A large-scale comparative study of folk songs around the world employing systematic measures (cantometrics). The aim was not just to describe variation but to test hypotheses about the relationships between song style and societal structures. Dance was also considered.

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  8. Interlocking, a maximally individualized and leaderless style [in which everyone present sings independently in melody, rhythm, and harmony] occurs most frequently among cultures dependent on collecting (156).Lomax, Alan - Song as a measure of culture, 1968 - 2 Variables

    This chapter explores the relationship between cultural complexity and song. Several measures of cultural complexity are correlated with different aspects of singing. All hypotheses are supported.

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  9. Stable settlements are more likely to sing together cohesively (188)Lomax, Alan - Folk song style and culture, 1968 - 2 Variables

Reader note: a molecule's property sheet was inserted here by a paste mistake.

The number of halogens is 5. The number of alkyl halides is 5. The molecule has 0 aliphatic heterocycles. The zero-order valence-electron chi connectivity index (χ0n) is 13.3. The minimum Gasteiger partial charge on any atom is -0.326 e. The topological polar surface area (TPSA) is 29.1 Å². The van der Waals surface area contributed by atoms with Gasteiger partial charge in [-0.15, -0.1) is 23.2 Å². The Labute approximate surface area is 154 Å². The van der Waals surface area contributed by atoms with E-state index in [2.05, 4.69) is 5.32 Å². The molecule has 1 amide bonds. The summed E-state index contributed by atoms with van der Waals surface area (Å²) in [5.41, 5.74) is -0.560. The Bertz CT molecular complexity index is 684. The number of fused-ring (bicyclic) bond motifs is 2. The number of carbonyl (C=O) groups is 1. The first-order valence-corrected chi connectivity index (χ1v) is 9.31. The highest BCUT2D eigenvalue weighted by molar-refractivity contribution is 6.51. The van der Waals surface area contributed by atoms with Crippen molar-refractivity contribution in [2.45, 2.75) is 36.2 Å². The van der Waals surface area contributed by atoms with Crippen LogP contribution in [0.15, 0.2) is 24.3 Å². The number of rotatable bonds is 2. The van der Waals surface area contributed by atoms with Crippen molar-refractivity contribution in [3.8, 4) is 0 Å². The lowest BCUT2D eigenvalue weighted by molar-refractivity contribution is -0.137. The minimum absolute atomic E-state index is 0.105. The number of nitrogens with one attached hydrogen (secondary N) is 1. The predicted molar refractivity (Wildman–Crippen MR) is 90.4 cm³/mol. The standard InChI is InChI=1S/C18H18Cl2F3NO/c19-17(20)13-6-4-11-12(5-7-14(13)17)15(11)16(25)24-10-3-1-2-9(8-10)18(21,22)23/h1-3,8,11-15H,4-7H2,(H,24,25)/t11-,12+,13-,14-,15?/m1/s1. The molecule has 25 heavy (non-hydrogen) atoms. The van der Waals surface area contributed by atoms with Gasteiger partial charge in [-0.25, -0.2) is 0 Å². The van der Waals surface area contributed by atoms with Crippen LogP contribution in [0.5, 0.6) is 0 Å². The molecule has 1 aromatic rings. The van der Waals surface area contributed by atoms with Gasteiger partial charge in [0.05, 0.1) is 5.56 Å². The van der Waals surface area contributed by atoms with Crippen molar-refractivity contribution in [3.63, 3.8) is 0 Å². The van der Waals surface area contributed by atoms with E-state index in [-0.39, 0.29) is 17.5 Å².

A large-scale comparative study of folk songs around the world employing systematic measures (cantometrics). The aim was not just to describe variation but to test hypotheses about the relationships between song style and societal structures. Dance was also considered.

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  10. "A . . . strong relationship exists between the percentage of stable [work] teams found in a culture and the incidence of cohesive vocalizing per culture" (183)Lomax, Alan - Folk song style and culture, 1968 - 2 Variables

    A large-scale comparative study of folk songs around the world employing systematic measures (cantometrics). The aim was not just to describe variation but to test hypotheses about the relationships between song style and societal structures. Dance was also considered.